The 1969 NFL Championship Game was the 37th and final championship game prior to the AFL–NFL merger, played January 4, 1970, at Metropolitan Stadium in Bloomington, Minnesota, a suburb south of Minneapolis. The winner of the game earned a berth in Super Bowl IV in New Orleans against the champion of the American Football League.
The Minnesota Vikings of the Western Conference hosted the Cleveland Browns of the Eastern Conference. It was the Vikings' first appearance in the title game, while the Browns were making their second straight appearance and fourth of the 1960s.
Minnesota had a regular season record of 12–2, including a 51–3 defeat of the Browns eight weeks earlier on November 9. The Vikings defeated the Los Angeles Rams 23–20 in the Western Conference championship a week earlier at Met Stadium. They were coached by Bud Grant and led on offense by quarterback Joe Kapp and wide receiver Gene Washington. The defense allowed only 133 points (9½ per game) during the regular season and their four defensive linemen were known as the "Purple People Eaters."
Cleveland was 10–3–1 during the regular season and had upset the Dallas Cowboys 38–14 at the Cotton Bowl for the Eastern Conference title. The Browns were coached by Blanton Collier; Bill Nelsen was the starting quarterback and Gary Collins and Paul Warfield were star wide receivers for the team.
Although not as severe as the "Ice Bowl" of 1967, the weather conditions were bitterly cold at 8 °F (−13 °C), with a sub-zero wind chill factor. Cleveland linebacker Jim Houston suffered frostbite during the game and was hospitalized.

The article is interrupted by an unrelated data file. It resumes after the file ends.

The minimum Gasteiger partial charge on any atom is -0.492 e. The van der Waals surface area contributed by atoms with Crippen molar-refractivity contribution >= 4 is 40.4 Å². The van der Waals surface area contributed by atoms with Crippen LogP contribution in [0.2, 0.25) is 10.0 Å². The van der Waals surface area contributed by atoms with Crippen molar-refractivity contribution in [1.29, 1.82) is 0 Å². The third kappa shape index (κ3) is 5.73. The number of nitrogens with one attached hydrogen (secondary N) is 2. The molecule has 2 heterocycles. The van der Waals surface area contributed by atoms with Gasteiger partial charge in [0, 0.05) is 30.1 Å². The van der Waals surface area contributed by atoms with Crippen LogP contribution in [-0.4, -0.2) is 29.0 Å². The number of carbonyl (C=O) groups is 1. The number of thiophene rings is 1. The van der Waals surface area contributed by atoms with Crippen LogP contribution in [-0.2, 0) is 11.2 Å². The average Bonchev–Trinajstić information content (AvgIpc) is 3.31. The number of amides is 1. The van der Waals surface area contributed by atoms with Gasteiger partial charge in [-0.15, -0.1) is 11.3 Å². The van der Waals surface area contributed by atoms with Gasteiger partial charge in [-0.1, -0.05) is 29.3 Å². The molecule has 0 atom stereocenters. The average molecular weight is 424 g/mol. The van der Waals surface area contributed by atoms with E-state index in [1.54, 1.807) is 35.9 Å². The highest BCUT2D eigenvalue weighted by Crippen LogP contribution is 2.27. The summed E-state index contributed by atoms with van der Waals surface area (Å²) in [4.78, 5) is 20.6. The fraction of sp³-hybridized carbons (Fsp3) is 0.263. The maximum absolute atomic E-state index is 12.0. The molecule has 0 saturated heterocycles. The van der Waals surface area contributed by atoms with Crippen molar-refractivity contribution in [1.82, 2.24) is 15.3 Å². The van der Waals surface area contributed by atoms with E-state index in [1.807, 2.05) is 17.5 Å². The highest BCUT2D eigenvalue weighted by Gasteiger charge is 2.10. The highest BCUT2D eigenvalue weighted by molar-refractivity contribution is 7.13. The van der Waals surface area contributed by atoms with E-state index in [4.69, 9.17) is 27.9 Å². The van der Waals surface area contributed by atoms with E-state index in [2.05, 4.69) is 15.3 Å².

Of the four NFL teams that joined the league during the AFL era (1960s), Minnesota was the sole winner of a pre-merger NFL championship. The Dallas Cowboys entered the league in 1960 and lost two NFL title games to the Green Bay Packers, in 1966 and 1967. The expansion Atlanta Falcons (1966) and New Orleans Saints (1967) did not qualify for the postseason until 1978 and 1987, respectively.
The Vikings would go on to lose Super Bowl IV 23-7 to the AFL champion Kansas City Chiefs. Starting with the 1970 season, the NFL champion was determined in the Super Bowl, beginning with Super Bowl V.
|1969 NFL Championship Game|
|Date||January 4, 1970|
|Stadium||Metropolitan Stadium, Bloomington, Minnesota|
|Favorite||Vikings by 8 points |
|TV in the United States|
|Announcers||Ray Scott, Paul Christman,|
and Bruce Roberts
|Radio in the United States|
Cleveland had lost the previous season's NFL title game 34–0 at home, and this time fared little better. The Vikings dominated the game, racking up 381 yards with no turnovers, while Cleveland gained just 268 yards and turned the ball over three times.
The Vikings took a lead just four minutes into the first quarter, driving 70 yards for a touchdown in 8 plays. The key play of the drive was a pass from Joe Kapp to receiver Gene Washington that was nearly 5 yards short of the mark. Despite the short throw, Washington was able to come back and haul it in for a 33-yard gain to the Browns' 24-yard line. Two plays later, Dave Osborn's 12-yard run moved the ball to the 7. Then two plays after that, Bill Brown accidentally slipped and bumped into Kapp while moving up to take a handoff, but Kapp simply kept the ball himself and ran it 7 yards for a touchdown.